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40 of 42 people found the following review helpful By S. M. Guzman on September 5, 2002
Format: Hardcover Verified Purchase
Of course people may have trouble with this book! It grapples with one of the most counter-intuitive hypotheses ever pondered. Unsurprisingly, befuddled readers will readily point fingers at the author's "poor exposition". When someone fails to understand Joyce or Faulkner, it's the reader's fault, but when someone can't understand a science author, then it's the writer's fault....
The fact is that if the author (or anyone else, for that matter) understood the nature of time well enough to spoon-feed us with a crystal-clear, airtight argument (together with its attendant implications, as some readers demand) such insight would already be in the news as the single greatest breakthrough in the history of physics. As it is, the ideas presented in the book are speculative and unstructured. They may even be flawed. So what? To date, they constitute one of the few (if not the only) non-technical discussions of current thoughts on the most baffling aspect of physical reality.
This book is clearly meant for those who want to "read about it first", whenever some interesting idea first appears in print, no matter how undigested. As for those readers who would rather wait for the Discovery-Channel version of everything, their stance is legitimate, but can hardly be blamed on a book.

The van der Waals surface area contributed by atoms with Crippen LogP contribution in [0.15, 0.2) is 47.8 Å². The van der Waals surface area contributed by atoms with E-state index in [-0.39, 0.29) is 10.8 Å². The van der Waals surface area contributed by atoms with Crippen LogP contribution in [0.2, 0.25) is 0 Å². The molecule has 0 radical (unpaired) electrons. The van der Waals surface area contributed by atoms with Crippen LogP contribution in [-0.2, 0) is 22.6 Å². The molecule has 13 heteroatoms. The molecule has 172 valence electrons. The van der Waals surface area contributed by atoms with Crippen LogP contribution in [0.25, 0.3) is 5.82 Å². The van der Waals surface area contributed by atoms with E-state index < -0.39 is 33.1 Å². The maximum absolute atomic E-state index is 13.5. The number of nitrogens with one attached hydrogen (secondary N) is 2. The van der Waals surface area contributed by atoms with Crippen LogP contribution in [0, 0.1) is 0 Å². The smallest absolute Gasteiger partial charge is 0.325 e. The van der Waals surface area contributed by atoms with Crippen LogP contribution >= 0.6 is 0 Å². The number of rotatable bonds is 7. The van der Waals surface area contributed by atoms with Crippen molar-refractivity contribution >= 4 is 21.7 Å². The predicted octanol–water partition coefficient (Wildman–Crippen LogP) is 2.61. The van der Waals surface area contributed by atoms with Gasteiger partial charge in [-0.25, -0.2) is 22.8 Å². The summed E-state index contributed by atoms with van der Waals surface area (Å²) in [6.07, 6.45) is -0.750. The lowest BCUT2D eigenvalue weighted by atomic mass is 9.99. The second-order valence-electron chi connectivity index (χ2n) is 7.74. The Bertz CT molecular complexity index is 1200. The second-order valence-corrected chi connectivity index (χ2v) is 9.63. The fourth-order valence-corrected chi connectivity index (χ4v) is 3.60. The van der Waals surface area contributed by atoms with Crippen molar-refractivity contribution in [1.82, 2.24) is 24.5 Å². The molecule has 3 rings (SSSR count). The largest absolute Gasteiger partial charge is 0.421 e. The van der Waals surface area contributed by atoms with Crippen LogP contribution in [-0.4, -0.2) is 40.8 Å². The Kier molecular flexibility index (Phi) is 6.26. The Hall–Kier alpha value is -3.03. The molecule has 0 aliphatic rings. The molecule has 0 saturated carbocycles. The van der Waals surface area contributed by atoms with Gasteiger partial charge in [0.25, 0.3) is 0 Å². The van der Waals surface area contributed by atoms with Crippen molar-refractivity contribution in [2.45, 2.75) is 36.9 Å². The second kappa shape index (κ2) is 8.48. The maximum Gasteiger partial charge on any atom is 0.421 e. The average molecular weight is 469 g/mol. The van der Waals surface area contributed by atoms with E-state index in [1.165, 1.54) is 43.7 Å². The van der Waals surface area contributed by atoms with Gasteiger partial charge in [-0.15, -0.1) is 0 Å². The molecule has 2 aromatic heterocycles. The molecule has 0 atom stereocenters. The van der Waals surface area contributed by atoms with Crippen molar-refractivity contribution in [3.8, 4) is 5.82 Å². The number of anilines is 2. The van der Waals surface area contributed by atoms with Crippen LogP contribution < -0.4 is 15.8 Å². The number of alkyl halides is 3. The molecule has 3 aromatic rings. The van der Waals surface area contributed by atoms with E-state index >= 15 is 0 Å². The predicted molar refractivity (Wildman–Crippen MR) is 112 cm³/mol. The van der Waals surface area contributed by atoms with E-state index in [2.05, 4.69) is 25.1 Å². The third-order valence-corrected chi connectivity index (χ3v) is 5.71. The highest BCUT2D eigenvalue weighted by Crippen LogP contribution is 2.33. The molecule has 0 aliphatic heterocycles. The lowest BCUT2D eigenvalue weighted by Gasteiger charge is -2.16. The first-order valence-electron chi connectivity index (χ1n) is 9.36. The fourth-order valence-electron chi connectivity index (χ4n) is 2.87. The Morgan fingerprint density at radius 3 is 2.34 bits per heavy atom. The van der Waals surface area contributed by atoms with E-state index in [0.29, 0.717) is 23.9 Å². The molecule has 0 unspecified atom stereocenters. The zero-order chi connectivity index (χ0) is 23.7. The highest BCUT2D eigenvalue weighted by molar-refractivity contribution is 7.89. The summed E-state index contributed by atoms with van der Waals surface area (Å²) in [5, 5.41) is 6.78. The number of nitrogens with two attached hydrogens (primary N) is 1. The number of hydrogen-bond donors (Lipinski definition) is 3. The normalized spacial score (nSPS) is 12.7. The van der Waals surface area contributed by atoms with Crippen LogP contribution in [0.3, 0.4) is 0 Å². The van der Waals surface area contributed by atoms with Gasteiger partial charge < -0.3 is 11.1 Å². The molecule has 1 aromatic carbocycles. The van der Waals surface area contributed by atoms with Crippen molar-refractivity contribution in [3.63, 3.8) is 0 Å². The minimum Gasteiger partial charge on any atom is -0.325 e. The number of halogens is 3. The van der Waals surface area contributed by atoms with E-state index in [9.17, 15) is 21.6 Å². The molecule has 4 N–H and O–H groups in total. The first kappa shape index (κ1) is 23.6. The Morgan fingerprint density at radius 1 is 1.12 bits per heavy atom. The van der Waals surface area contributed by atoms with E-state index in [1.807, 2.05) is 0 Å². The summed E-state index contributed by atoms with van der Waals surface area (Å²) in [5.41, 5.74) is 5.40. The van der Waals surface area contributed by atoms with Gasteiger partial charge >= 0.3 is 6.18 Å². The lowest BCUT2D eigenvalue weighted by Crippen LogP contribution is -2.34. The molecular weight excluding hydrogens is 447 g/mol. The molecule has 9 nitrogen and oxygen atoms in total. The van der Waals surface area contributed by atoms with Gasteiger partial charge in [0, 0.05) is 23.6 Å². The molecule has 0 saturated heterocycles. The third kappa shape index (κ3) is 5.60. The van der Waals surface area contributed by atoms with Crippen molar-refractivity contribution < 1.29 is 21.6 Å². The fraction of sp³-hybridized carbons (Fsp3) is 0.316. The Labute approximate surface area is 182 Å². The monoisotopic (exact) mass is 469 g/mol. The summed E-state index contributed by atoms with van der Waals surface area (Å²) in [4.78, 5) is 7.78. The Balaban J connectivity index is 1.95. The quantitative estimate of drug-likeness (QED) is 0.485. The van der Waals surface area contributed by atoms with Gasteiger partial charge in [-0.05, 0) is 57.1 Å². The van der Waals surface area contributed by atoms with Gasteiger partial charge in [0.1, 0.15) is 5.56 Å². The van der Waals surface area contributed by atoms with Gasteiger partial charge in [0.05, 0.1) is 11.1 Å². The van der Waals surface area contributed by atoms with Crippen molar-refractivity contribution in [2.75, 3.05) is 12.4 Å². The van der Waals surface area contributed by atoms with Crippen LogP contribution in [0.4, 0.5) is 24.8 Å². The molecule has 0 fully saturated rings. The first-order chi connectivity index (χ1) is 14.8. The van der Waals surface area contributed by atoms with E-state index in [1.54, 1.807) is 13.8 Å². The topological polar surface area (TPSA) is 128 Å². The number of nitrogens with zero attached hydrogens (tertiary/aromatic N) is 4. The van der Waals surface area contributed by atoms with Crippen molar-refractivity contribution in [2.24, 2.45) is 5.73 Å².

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42 of 45 people found the following review helpful By David J. Kreiter on March 9, 2001
Format: Hardcover Verified Purchase
The history of science has been the explanation of phenomena that were previously the domain of philosophers, and this is true of Julian Barbour's book, "The end of Time". Barbour's simple idea is that time does not exist in nature. But since time is explicitly entwined with motion, Barbour faces a much more monumental task--banishing the very motion responsible for the abstract concept of time itself. This he does quite convincingly. Newton believed motion was relative to absolute space; Einstein proposed that space and time must be considered together; and Barbour calls space and time redundant. There is nothing that lies within our physical universe, no internal change relative to the universe as a whole. Rather, all that we "see" as objects in motion "within" the universe are in fact part of the whole universe itself. Movement is simply different configurations of the holistic universe in total. Therefore, there is no motion, and by defintion no time. This is the intuitve concept that Barbour presents. Though I believe it could have been presented in a shorter format, it is certainly worth the read.